NCAA accuses West Virginia of violations

West Virginia fans' hopes that former coach Rich Rodriguez's troubles at Michigan would stay in Ann Arbor officially ended today.

The school announced this afternoon that it received a notice from the NCAA on Wednesday accusing it of major violations by the football program. The NCAA allegations cover the period from 2005 to 2009, including the final three years of Rodriguez's tenure, and interestingly enough, the first two seasons under Bill Stewart.

You can read the notice of allegations here, the NCAA's letter to West Virginia president James Clements here and athletic director Oliver Luck's statement here.

The allegations sound similar to the ones levied at Michigan. The NCAA says West Virginia used graduate assistants, managers, video coordinators and other staff members who should not have been in coaching roles to work with players during the spring and summer. Those staffers did everything from performing on-field work, analyzing video of practices and Mountaineers' opponents and sitting in on coaches' meetings they weren't supposed to attend, according to the NCAA.

The allegations also say that West Virginia exceeded NCAA practice time limits by an hour and 15 minutes for the week of Oct. 22-28, 2006. Practice time violations, first exposed in a newspaper report, were the catalyst to the probe that eventually made its way to Morgantown.

But most damning of all is that the NCAA alleges that both Rodriguez and Stewart "failed to promote an atmosphere of compliance within the football program." That is verbatim what the NCAA levied at Rodriguez while he was at Michigan.

Obviously, this is not good for West Virginia, or, potentially, for Stewart.

Michigan has already admitted many of the penalties and has self-imposed sanctions ranging from cutting back practice and training time by 130 hours over the next two years, reducing the number of assistants, official reprimands and two years' probation. Rodriguez and the school are scheduled to appear before the NCAA Infractions Committee on Aug. 13 in Seattle.

How the NCAA ultimately decides to punish Michigan will give West Virginia a good idea of what to expect from these accusations. If the NCAA accepts the reduced practice time and doesn't go much farther, then that's a good sign. What both schools want to avoid is scholarship cuts or bowl bans.

The Mountaineers still get to respond to the report, and Luck -- who just took over as the school's AD in June -- said that several measures have already been imposed:

"Because of our strong commitment to compliance, we implemented significant changes intended to ensure that those mistakes did not continue, and that they will not happen again.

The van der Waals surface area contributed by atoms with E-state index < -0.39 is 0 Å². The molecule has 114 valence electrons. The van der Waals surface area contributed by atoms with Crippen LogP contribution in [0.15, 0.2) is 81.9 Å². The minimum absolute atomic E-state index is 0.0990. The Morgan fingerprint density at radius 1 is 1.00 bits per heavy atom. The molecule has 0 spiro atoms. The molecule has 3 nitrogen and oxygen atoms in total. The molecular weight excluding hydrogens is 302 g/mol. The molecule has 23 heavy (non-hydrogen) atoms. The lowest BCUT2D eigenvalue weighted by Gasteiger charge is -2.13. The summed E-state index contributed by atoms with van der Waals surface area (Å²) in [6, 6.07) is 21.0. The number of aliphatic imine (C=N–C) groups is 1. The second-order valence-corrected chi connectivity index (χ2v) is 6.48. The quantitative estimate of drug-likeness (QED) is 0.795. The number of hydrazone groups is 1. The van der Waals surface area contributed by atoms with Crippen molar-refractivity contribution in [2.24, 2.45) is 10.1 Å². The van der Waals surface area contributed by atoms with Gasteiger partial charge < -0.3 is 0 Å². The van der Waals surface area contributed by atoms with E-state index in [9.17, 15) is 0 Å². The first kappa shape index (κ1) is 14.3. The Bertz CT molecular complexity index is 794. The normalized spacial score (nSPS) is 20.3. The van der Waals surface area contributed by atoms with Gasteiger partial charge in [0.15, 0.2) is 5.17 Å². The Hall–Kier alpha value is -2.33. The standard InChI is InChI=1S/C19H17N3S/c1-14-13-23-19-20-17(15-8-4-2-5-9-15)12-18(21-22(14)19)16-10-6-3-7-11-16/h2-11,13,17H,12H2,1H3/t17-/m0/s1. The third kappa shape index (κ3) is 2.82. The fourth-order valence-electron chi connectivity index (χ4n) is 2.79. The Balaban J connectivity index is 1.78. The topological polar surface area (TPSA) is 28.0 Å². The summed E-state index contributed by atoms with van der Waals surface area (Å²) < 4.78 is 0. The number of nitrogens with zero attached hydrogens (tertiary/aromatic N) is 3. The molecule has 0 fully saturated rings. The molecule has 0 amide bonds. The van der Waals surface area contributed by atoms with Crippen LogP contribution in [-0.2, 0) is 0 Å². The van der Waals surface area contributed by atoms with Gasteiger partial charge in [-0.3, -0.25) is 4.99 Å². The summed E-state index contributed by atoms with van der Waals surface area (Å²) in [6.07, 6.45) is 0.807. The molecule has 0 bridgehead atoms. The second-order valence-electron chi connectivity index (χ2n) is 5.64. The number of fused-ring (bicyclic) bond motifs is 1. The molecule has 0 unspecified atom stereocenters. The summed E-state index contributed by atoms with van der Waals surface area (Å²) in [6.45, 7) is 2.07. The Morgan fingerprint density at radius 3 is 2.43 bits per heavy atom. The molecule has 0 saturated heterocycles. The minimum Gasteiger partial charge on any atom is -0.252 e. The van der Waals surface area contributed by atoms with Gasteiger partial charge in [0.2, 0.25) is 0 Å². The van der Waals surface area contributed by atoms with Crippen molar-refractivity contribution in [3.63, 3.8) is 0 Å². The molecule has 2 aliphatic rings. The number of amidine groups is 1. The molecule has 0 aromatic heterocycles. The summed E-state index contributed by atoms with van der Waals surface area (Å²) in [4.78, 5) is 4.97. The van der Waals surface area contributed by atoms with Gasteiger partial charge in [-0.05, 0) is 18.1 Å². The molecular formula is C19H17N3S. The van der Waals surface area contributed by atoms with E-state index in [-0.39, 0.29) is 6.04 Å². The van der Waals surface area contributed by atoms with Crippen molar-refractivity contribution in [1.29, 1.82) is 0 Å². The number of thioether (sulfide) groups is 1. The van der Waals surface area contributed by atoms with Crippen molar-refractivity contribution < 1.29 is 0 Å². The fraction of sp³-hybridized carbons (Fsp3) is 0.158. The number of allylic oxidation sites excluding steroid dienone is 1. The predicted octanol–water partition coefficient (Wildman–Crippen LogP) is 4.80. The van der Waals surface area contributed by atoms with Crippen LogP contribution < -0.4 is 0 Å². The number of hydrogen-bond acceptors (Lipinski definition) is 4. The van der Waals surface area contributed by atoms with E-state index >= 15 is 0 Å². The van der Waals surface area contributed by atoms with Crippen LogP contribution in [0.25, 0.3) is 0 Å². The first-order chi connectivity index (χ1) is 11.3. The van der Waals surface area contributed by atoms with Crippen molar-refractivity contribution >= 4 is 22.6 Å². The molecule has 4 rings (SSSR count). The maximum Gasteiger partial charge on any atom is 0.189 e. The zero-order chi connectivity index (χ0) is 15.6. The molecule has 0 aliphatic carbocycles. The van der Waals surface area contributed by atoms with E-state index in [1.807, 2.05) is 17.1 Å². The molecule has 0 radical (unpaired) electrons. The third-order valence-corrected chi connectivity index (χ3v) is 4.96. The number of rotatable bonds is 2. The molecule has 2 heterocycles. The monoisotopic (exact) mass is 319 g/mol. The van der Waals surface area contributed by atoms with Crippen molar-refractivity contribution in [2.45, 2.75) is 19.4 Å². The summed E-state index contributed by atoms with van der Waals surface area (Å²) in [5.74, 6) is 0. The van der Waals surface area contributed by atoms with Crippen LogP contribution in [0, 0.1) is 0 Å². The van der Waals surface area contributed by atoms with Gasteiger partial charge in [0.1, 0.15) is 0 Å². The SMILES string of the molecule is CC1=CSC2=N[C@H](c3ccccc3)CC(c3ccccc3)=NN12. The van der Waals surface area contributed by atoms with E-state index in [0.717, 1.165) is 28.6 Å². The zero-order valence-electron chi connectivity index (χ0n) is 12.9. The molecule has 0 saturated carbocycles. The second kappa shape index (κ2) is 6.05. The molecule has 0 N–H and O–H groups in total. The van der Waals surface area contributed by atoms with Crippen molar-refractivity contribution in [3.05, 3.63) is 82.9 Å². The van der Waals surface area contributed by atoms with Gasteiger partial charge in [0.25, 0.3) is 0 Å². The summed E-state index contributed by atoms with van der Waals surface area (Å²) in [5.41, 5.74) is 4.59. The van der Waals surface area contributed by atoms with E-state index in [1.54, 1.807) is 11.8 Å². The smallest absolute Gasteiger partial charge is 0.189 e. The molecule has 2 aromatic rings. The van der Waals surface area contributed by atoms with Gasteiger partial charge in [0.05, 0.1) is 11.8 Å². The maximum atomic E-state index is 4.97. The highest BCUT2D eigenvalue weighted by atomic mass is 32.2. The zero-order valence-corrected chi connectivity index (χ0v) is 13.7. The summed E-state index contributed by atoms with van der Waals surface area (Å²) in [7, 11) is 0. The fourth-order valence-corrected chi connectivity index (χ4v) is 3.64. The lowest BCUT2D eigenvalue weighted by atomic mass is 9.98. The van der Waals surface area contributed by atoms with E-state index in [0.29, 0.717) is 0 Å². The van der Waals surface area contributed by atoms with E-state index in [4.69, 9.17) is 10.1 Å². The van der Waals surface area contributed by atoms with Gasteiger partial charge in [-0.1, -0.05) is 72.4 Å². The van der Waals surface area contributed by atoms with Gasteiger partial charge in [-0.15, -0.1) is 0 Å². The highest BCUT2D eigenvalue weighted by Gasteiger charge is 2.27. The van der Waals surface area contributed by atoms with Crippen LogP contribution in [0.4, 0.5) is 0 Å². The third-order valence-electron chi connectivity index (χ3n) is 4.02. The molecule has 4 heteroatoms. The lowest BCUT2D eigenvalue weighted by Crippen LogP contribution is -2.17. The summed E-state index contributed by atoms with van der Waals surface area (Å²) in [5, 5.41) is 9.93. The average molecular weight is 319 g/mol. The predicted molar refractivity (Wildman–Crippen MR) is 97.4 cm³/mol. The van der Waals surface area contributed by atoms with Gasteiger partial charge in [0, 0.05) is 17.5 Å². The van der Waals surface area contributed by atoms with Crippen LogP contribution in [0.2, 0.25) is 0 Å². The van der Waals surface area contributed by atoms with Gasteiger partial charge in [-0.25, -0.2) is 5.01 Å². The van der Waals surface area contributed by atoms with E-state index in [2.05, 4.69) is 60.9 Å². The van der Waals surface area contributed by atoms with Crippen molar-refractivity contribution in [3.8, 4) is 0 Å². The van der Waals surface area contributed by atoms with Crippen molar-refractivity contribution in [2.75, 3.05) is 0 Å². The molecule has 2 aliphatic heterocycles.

"This past spring, we developed new job descriptions and employment agreements which clearly detail permissible and non permissible activities for graduate assistants and other sport-specific personnel. In addition, we have expanded rules education and monitoring programs.

"We have also reduced the number of football graduate assistant positions, restricted the duties of graduate assistants and non-coaching personnel, and restructured the student manager program. We may take additional actions."

Today's news raises a few key questions. One, how will this affect Rodriguez and the ongoing investigation at Michigan? More importantly for the Mountaineers, what exactly was Stewart's role in this and how much did he know about what was going on? (The NCAA wants to know that, too). Does this increase the pressure on him to win, especially with a new boss in town?

Here's what Luck had to say about that:

"I have spoken at length to coach Bill Stewart and his staff and I am convinced that they believe in operating a fully-compliant football program. Coach Stewart and his coaches have my full support, the full support of the Department of Intercollegiate Athletics and the full support of the University."

Luck ended his statement with a rallying cry on this difficult day:

"Finally, let me say this: As Mountaineers it is in our DNA -- in our very nature -- to stand strong, to stand together, and to stand firm when we face challenges – whether on the field or off. As we approach the coming season, let us do so with pride in our University, passion in our football team and persistence in our mission. And, most importantly, let us stand together with our Mountaineers."